Falling for Eve OFF-BROADWAY REVIEWS

  • NY TIMES

  • TM

  • BACKSTAGE

  • CURTAIN UP

  • THEATRE IS EASY

Opening Night:
July 15, 2010
Closing:
August 9, 2010

Theater: York Theatre Company / 619 Lexington Avenue, New York, New York, 10028

Synopsis: 

Falling for Eve offers an enchanting second look at the world's first love story. Creation is going perfectly. Eve, curious about what lies beyond the Garden of Eden, and obsessed with the notion that something is forbidden, bites the infamous apple. Then Adam doesn't. How exactly they'll get together to create the human race is anybody's guess. Falling for Eve is a fresh and unconventional retelling of the most famous romance of all time, filled with unexpected twists and turns as Eve and Adam realize that "paradise" may not be a place after all.

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  • NEW YORK TIMES REVIEW OF Falling for Eve

    Bite Apple, Kiss, Sing: How Paradise Was Lost

    Charles Isherwood

    July 16, 2010: At this point in history it cannot be easy to find anything original to say about original sin. Theologians and poets and painters have been ruminating on the fall of man for many a long century. Still, the new show “Falling for Eve,” which recounts the early days of biblical creation in alternately jokey and sentimental fashion, makes for a numbingly bland 90 minutes of musical theater. Sinning has rarely seemed so insipid.

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  • THEATERMANIA REVIEW OF Falling for Eve

    Falling for Eve

    Barbara & Scott Siegel

    July 16, 2010: Charming, funny and exceptionally well-performed, the new one-act musical Falling for Eve, now at the York Theatre Company, just might be God's gift to the recently-launched theater season. Moreover, given the plethora of shows that have plumbed the depths of the Adam & Eve tale, it's a pleasant surprise that the creators have found a fresh take that lifts the all-too-familiar story out of clichéd territory and into a winsome blend of musical comedy and sweet romance.

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  • BACKSTAGE REVIEW OF Falling for Eve

    Falling For Eve

    Davis Sheward

    July 16, 2010: Do we really need another musical treatment of Adam and Eve? The world's first couple has already been charmingly profiled in a cute little one-act tuner, "The Diary of Adam and Eve," part of 1966's "The Apple Tree," by Sheldon Harnick, Jerry Bock, and Jerome Coopersmith. Derived from Mark Twain's story of the same name, this concise playlet gently satirizes the eternal push-pull of friction and romance between the sexes. The authors of "Falling for Eve" try for a broader scope by including an examination of innocence and worldliness, the ruminations of God on his creation, a subplot involving a pair of amorous angels, and a variation on the old tale of who bites into that forbidden fruit and who doesn't. The result is a mildly amusing sketch but nothing to get excited over. It's pleasant enough, but at 90 minutes it feels stretched, and the show fades from memory as soon as you leave the theater.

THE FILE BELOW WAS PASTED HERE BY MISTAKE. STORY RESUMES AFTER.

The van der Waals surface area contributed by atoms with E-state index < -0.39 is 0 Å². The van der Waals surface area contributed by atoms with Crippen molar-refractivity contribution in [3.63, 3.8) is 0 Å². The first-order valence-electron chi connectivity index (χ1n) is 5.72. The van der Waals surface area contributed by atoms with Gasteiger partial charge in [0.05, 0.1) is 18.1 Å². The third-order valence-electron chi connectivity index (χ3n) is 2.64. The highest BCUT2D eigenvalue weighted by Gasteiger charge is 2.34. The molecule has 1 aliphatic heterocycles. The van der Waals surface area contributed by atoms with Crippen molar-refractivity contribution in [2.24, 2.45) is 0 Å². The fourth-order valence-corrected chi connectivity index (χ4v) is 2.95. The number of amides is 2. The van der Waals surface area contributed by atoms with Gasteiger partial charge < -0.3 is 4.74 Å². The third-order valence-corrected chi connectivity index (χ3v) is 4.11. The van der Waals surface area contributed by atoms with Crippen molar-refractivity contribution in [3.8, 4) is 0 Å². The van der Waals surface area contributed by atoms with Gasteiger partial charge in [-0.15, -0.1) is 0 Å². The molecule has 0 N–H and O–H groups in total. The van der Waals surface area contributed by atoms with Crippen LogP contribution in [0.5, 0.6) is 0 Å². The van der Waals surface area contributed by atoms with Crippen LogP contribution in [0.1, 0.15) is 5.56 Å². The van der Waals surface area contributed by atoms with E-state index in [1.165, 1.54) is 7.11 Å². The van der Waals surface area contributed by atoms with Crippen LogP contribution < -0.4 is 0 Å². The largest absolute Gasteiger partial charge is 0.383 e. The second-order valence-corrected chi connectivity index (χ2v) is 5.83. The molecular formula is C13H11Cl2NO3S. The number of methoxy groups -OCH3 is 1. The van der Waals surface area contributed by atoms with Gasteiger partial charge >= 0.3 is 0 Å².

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  • CURTAIN UP REVIEW OF Falling for Eve

    Falling for Eve

    Simon Saltzman

    July 16, 2010: Joe DiPietro's award-winning writing credits (notably Memphis, The Toxic Avenger, The Thing About Men, and the long-running revue I Love You, You're Perfect, Now Change) are a reasonable indicator that he is as desirable a collaborator as any composing team would want. His cmusical collaborators Bret Simmons (music) and David Howard (lyrics) on Falling for Eve owe him a great deal. DiPietro's contribution appears to be a mighty one as his often sly and witty text is far superior to the mediocre musical and lyrical components that it surrounds. But he is generally in harmony with set designer Beowulf Boritt and lighting designer Herrick Goldman who have placed this mostly pop rock piffle into a whimsically abstracted pop-art frame.

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  • THEATRE IS EASY REVIEW OF Falling for Eve

    Falling for Eve

    Tzipora Kaplan

    July 16, 2010: A sparklier, sexier, snappier, and most importantly, shorter Children of Eden. Me like. I love me some new musicals. I will always doff my cap to the people who start from scratch, so j'applaud, creators! Original Musicals, Now and Forever.

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